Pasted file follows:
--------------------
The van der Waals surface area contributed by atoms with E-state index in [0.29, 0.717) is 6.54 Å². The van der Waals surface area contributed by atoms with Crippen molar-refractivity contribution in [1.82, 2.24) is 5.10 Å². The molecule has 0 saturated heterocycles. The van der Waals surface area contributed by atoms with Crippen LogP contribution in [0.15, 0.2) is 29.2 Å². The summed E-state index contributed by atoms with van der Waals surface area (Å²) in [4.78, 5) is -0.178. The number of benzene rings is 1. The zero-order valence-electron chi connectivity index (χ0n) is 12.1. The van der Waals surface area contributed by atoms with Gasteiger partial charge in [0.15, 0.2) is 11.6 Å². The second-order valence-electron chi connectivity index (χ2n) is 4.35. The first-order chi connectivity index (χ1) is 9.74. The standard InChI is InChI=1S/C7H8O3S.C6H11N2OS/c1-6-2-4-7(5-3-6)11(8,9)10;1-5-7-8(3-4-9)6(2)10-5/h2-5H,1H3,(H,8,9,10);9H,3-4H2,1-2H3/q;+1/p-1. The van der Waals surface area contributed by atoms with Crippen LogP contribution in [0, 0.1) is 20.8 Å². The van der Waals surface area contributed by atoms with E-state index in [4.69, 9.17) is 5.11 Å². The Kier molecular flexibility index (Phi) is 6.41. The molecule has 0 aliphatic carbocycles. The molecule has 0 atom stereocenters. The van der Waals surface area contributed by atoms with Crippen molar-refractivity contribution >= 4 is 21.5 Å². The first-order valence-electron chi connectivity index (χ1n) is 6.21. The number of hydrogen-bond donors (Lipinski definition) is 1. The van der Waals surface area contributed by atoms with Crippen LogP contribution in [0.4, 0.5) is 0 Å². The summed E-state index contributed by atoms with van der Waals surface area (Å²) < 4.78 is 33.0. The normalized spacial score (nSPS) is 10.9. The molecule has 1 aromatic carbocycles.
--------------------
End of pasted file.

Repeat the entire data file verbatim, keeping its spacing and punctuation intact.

The van der Waals surface area contributed by atoms with E-state index in [0.29, 0.717) is 6.54 Å². The van der Waals surface area contributed by atoms with Crippen molar-refractivity contribution in [1.82, 2.24) is 5.10 Å². The molecule has 0 saturated heterocycles. The van der Waals surface area contributed by atoms with Crippen LogP contribution in [0.15, 0.2) is 29.2 Å². The summed E-state index contributed by atoms with van der Waals surface area (Å²) in [4.78, 5) is -0.178. The number of benzene rings is 1. The zero-order valence-electron chi connectivity index (χ0n) is 12.1. The van der Waals surface area contributed by atoms with Gasteiger partial charge in [0.15, 0.2) is 11.6 Å². The second-order valence-electron chi connectivity index (χ2n) is 4.35. The first-order chi connectivity index (χ1) is 9.74. The standard InChI is InChI=1S/C7H8O3S.C6H11N2OS/c1-6-2-4-7(5-3-6)11(8,9)10;1-5-7-8(3-4-9)6(2)10-5/h2-5H,1H3,(H,8,9,10);9H,3-4H2,1-2H3/q;+1/p-1. The van der Waals surface area contributed by atoms with Crippen LogP contribution in [0, 0.1) is 20.8 Å². The van der Waals surface area contributed by atoms with E-state index in [4.69, 9.17) is 5.11 Å². The Kier molecular flexibility index (Phi) is 6.41. The molecule has 0 aliphatic carbocycles. The molecule has 0 atom stereocenters. The van der Waals surface area contributed by atoms with Crippen molar-refractivity contribution >= 4 is 21.5 Å². The first-order valence-electron chi connectivity index (χ1n) is 6.21. The number of hydrogen-bond donors (Lipinski definition) is 1. The van der Waals surface area contributed by atoms with Crippen LogP contribution in [0.4, 0.5) is 0 Å². The summed E-state index contributed by atoms with van der Waals surface area (Å²) < 4.78 is 33.0. The normalized spacial score (nSPS) is 10.9. The molecule has 1 aromatic carbocycles.